What does your office space say about your corporate culture and strategy? Does it embrace flexibility to attract and retain today's talent? Or is it more traditional?
These are questions being asked with alternative officing on the rise. For many, the new goal for workspaces is to have a dynamic flexible space defined by the people who occupy the space, rather than the other way around. Having a fixed space to personalize with family photos and potted plants is less important to today's employees than a workplace that supports flexibility and changing business needs.
Long-standing office culture is shifting to "do more with less" while increasing non-monetary worker benefits and personal ROI. Businesses and government agencies are changing employee's workspaces and embracing new alternatives like hot desking to support both sets of goals. However, these changes no longer represent the loss of personalized workspaces or the physical division of teams. Instead, technology is actually helping to create the workspaces people really want and need... when they are in the office. But new software and renovated desks are just the physical props of change and of this shift in culture.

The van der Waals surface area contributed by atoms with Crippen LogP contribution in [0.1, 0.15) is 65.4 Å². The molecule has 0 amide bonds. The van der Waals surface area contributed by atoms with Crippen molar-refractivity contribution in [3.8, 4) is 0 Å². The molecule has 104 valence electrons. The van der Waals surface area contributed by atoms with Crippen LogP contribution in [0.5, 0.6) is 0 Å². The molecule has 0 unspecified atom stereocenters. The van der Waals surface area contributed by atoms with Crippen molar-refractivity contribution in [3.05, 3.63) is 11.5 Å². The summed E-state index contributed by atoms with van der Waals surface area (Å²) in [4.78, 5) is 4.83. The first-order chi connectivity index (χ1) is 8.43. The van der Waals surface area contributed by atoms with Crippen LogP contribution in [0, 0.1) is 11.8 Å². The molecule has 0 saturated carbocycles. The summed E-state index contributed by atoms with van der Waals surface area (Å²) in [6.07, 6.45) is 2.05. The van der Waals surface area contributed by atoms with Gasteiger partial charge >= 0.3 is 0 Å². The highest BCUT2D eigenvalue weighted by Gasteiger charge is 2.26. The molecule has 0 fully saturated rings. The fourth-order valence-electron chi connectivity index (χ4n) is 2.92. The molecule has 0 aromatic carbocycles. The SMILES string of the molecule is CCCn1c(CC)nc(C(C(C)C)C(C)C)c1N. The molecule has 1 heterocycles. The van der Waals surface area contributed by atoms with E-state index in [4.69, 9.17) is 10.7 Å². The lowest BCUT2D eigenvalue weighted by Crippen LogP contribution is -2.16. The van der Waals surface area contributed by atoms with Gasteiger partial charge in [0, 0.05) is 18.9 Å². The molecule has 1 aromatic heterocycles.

For any such workplace transformation to succeed, this shift in corporate culture must be guided by policies, regular communication and a training curriculum. Robust training on the use of technology, on the tools for mobile workers, and how to work in a mobile or nontraditional work environment are critical to success.
To thrive in the new economic environment, business and government leaders are changing how they manage office space and provide a place to work to employees. To acquire and maintain human capital, they are evolving office culture to provide more freedom and flexibility. You can tell how your organization is reacting by looking at the office space right around you.